Fig. 3.

Youthful subjects. Isolated change in ultrafiltration coefficient (Kf; middle) or hydraulic pressure gradient (ΔP; right) required to explain adaptive hyperfiltration is shown (see text for details).

Fig. 4.

Aging subjects. Isolated change in Kf (middle) or ΔP (right) required to explain adaptive hyperfiltration is shown (see text for details).

We next held the values for Kf in each uninephric category constant at the levels listed for the binephric condition in Table 1 and calculated the extent of an isolated increase in ΔP that would be necessary to account for the observed GFR. To do this, we increased ΔP above the assigned values at 1-mmHg increments until we restored Kf to the binephric value. This revealed that an isolated 7 mmHg in ΔP to 47 mmHg in the youthful uninephric group, and a 5 mmHg increase in the ΔP to 50 mmHg in aging uninephric subjects can account for the observed hyperfiltration. An increase in ΔP of this magnitude in aging but not youthful uninephric subjects is consistent with the large observed difference of 14 mmHg in mean arterial pressure, respectively, 96 ± 10 vs. 82 ± 8 mmHg (Table 1). We interpret our computations to indicate that adaptive hyperfiltration after contralateral uninephrectomy in youthful and aging subjects is a consequence of either an isolated doubling of SK-Kf or a respective isolated increase by 7 or 5 mmHg in ΔP, or a combination of smaller increments of both SK-Kf and ΔP.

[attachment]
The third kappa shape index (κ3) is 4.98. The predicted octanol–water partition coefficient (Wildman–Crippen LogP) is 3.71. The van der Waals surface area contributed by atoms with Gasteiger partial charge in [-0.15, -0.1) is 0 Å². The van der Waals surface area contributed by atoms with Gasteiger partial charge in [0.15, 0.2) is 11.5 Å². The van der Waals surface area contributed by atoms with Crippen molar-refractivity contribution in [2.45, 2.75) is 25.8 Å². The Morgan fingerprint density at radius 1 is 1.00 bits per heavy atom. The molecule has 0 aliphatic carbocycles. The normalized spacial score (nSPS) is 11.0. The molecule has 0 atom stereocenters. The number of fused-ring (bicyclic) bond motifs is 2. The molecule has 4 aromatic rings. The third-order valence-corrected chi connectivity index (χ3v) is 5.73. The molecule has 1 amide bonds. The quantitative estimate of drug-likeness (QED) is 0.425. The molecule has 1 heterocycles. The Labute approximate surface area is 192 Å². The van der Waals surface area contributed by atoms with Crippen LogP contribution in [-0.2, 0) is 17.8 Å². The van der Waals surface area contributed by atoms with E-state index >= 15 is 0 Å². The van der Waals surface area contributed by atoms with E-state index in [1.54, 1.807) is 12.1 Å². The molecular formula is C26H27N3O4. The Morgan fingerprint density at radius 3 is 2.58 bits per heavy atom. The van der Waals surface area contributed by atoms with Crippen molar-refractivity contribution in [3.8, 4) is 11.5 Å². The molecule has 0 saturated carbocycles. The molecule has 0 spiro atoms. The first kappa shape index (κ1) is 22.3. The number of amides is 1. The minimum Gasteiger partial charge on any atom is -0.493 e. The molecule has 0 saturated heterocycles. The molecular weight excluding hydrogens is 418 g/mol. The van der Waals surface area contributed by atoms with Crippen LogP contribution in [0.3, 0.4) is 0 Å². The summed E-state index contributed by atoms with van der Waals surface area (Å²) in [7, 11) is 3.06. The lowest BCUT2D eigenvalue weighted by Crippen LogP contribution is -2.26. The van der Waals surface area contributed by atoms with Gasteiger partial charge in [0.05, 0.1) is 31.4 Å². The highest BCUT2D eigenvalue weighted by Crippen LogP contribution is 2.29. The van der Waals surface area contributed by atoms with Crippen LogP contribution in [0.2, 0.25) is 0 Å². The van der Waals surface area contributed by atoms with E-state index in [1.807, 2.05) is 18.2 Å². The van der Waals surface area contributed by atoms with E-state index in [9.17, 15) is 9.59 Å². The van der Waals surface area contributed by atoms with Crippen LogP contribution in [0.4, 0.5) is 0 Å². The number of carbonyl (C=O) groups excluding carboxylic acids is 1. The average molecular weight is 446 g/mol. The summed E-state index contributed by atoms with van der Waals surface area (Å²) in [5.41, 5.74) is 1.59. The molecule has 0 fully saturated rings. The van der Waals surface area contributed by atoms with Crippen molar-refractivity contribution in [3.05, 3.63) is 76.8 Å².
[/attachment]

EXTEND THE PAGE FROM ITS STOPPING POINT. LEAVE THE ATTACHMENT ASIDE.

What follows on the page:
Researchers have long been interested in the compensatory renal response that follows contralateral nephrectomy. Investigators in the first half of the 20th century undertook animal studies to examine the physiological responses to uninephrectomy. Shortly thereafter, kidney transplantation provided a unique opportunity to study the effects of uninephrectomy in the healthy living kidney of humans following contralateral nephrectomy for kidney donation. This study confirmed previous experimental observations that, after nephrectomy, the donor’s GFR exceeded 50% of the prenephrectomy SK value (4). Numerous investigators have since replicated these findings (3, 1012, 19, 2931, 34, 39, 40), but few have evaluated the compensatory response of the aging kidney after nephrectomy (10, 40). The aging group in the present study ranged in age from 57 to 81 yr, with an average age of 67 yr. The average extent of adaptive hyperfiltration was 38%, representing an increase in mean SK-GFR from 41 to 59 ml/min. Thus we have demonstrated that in healthy subjects aged >55 yr, adaptive hyperfiltration is preserved and that the magnitude of such hyperfiltration is similar to or only slightly smaller than corresponding values in youthful subjects.